Wed | Sep 20, 2017

Ian Boyne missed the boat on Christmas

Published:Friday | January 18, 2013 | 1:00 AM


Mr Ian Boyne, in his annual anti-Christmas campaign, explored the lead-up to the decision as to the date on which Jesus' birth should be celebrated, but he omitted how the final decision was arrived at.

It is known that the birth of John the Baptist was announced by the angel to the priest Zacharias on the day of Atonement, the angel appeared to Mary and announced the incarnation of Jesus six months later, in March, and Jesus was born nine months later, December. God is master of nature, so the season is of no consequence.

When the debate arose as to the precise date in December of Jesus' birth, St Cyril of Jerusalem wrote to Pope Julius I in Rome, asking him to assign the correct date as recorded in the archives of Rome. The report sent back reads:

"The first coming of our Lord in the flesh in which he has been begotten in Bethlehem took place December 25, the fourth day in the reign of Augustus' 42nd year and in the year 5,500 from Adam. And he suffered in the 33rd year, March 25, the parasceve, in the 18th year of Tiberius Caesar, during the consulate of Rufus and Rubellio."

He also mentioned Emperor Aurelian introducing Sol Invictus into Rome 274 CE but fails to point out that he introduced Sol Invictus to oppose Christianity, which was successfully converting the Romans from the worship of the Sun god, Mithra. Half-truths are very dangerous. It should be noted that it is only since the 18th century, when numerous individual churches with no history came into being, that these matters are being questioned by these disobedients.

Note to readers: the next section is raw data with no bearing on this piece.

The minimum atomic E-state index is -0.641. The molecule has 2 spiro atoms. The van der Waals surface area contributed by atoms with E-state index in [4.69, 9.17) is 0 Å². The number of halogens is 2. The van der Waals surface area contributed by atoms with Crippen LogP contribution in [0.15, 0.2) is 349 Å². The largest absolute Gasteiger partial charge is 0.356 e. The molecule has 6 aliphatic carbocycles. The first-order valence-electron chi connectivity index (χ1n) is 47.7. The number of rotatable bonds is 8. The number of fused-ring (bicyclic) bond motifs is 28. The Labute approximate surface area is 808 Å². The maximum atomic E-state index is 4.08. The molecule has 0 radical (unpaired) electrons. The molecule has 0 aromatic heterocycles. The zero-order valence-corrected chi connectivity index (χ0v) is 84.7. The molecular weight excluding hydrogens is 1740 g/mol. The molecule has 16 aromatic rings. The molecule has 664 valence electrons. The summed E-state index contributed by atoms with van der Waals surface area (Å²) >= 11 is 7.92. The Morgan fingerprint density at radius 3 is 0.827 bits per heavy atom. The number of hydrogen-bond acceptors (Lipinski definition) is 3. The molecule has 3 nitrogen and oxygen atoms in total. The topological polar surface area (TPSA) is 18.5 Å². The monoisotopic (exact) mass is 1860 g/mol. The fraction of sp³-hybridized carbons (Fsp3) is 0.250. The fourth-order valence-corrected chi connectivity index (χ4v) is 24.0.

Luke 2:13-14 tells us that the angels were celebrating Jesus' birth and gifts were brought by the Magi Matthew 2:11. So there was celebration and gift-giving. Ian Boyne missed the boat.

In addition, Jesus Himself told the apostles that they could not be told everything at once, but the Holy Spirit would guide them into all truth (John 16:12-13). Ian is not taking the spiritual dimensions of the Church into account; he is looking at the physical only. The Church grows and develops.


Kingston 8